When taking a website international, one of the most important technical SEO elements to get right is the Hreflang tag. When you add into this process the unique challenges of managing an e-commerce website such as seasonal changes of products and stock availability this process can increase in complexity. At this month’s BrightonSEO I’ll be covering this in more detail but here’s a teaser of what I’ll be talking about.
Why are Hreflang tags so important?
Hreflang tags help search engines understand which version of your content to show to which audience.
Google has been moving away from relying on ccTLDs as the main indicator of location. Instead it is making decisions on serving content, based on user settings of location and language, thus increasing the importance of the Hreflang tag.
Anyone who has taken a well-established brand international will have tales of the original high authority site appearing in the search results in their new international market.
What are the most common issues with Hreflang tags?
Over the years we’ve reviewed thousands of Hreflang tags, and time and again we’ve seen the same types of errors occurring. Hopefully, after reading this you’ll know what to avoid.
One of the most common issues is the use of made up language or country codes. Often, the official codes are different for the language and the country, so your tags are different.
Good examples of this include:
- Swedish – not SE-SE but SV-SE. SV standing for Svenska, the name of the Swedish language
- Japanese – not JP-JP but JA-JP for Japanese
- The UK – The official country code for the UK is GB not UK so the correct code is EN-GB not EN-UK.
You don’t have to remember these codes, as you can easily find a list of the two types of code online:
- Language codes can be found here: http://en.wikipedia.org/wiki/List_of_ISO_639-1_codes
- Country codes are here: http://en.wikipedia.org/wiki/ISO_3166-1_alpha-2
Incorrect coding of the Hreflang tag
Another area that can result in issues with Hreflang tags is the way in which these are coded.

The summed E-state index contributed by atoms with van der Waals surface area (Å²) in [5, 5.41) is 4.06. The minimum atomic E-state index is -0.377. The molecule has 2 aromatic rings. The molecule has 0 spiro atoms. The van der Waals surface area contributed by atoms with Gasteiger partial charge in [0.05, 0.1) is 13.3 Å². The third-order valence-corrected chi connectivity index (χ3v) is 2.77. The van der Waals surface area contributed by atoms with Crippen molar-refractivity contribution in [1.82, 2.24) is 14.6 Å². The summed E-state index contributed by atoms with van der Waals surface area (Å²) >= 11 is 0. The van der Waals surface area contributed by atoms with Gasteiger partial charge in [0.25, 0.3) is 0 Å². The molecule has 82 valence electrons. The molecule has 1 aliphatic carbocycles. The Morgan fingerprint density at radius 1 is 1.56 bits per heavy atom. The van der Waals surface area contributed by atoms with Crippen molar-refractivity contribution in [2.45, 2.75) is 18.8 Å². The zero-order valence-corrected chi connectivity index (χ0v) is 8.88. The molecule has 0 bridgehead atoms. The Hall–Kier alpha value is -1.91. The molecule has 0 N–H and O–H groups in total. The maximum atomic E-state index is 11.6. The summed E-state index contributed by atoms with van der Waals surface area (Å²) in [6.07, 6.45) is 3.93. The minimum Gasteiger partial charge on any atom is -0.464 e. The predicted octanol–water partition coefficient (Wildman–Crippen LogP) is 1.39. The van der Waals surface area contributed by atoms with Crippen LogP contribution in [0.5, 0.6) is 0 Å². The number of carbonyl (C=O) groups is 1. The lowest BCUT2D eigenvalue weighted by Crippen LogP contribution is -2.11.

For e-commerce websites we recommend adding the Hreflang tags to the sitemap of your website, as these are dynamic and so it’s easier to keep up with stock available and product changes.
The use of the syntax is one of the most common things we see as an issue with either on-page Hreflang tags or those implemented in the sitemap.
There are three simple rules to help with this:
- The language code always goes first
- Language and country codes must be separated by a hyphen not an underscore or any other mark
- A website can target a language only (so for example ES for Spanish speakers anywhere in the world). A website cannot target a country only (as you have to identify the language you are presenting your content in).
Missing self-referencing Hreflang tag
When listing all the Hreflang tags, whether it’s on-page or in the sitemap file, make sure that you include a tag for the current language. So, if you are providing Hreflang tags from a German page or sitemap make sure that there is a German Hreflang as well as the other markets.
Conflicts with canonical tags
Make sure that the self-referencing tag uses the same URL as the canonical tag on the page when adding Hreflang tags. If the two tags conflict it will just confuse the search engines.
Hreflang tag URLs which aren’t correct
This might be a URL which redirects or a page which isn’t live any more. The best example of this we’ve ever seen was a website using a translation proxy which was creating Hreflang tags for the original English page names. All of these tags, site wide, then redirected. An example would be something like this:
English URL www.example.co.uk/womens
German URL www.example.de/damen
<link rel=”alternate” href=”https://www.example.co.uk/womens” hreflang=”en-gb” />
<link rel=”alternate” href=”https://www.example.de/womens” hreflang=”de-de” />
No return errors in Google Search Console
These errors are created when the pages listed in the tags don’t link to each other reciprocally. If you only put the Hreflang tags on the UK version of your website and not on the French version, this will cause this error. It can also be the result of pages being mapped incorrectly, an issue such as the above redirecting URL problem, or because the pages just don’t match.
How can e-commerce websites get their Hreflang tags right?
As mentioned, the most successful way of delivering Hreflang tags for e-commerce websites is in the sitemap.xml files.
As your site will have regular changes to products, owing to new products arriving or old ones being discontinued, or have stock availability differences from market to market, it’s considerably easier to keep Hreflang tags up to date when you do this in the sitemap.xml file. These files are mostly generated automatically now, so this means that they are more likely to be able to see the most up to date stock availability from market to market.
Getting your Hreflang tags right can cause some headaches, but it’s not that hard when you know what you are looking for.
Join my talk at BrightonSEO on April 27th at 10.00am, Auditorium 2, to find out how you can correct your Hreflang tags.
Emily Mace is Head of International SEO at Oban International.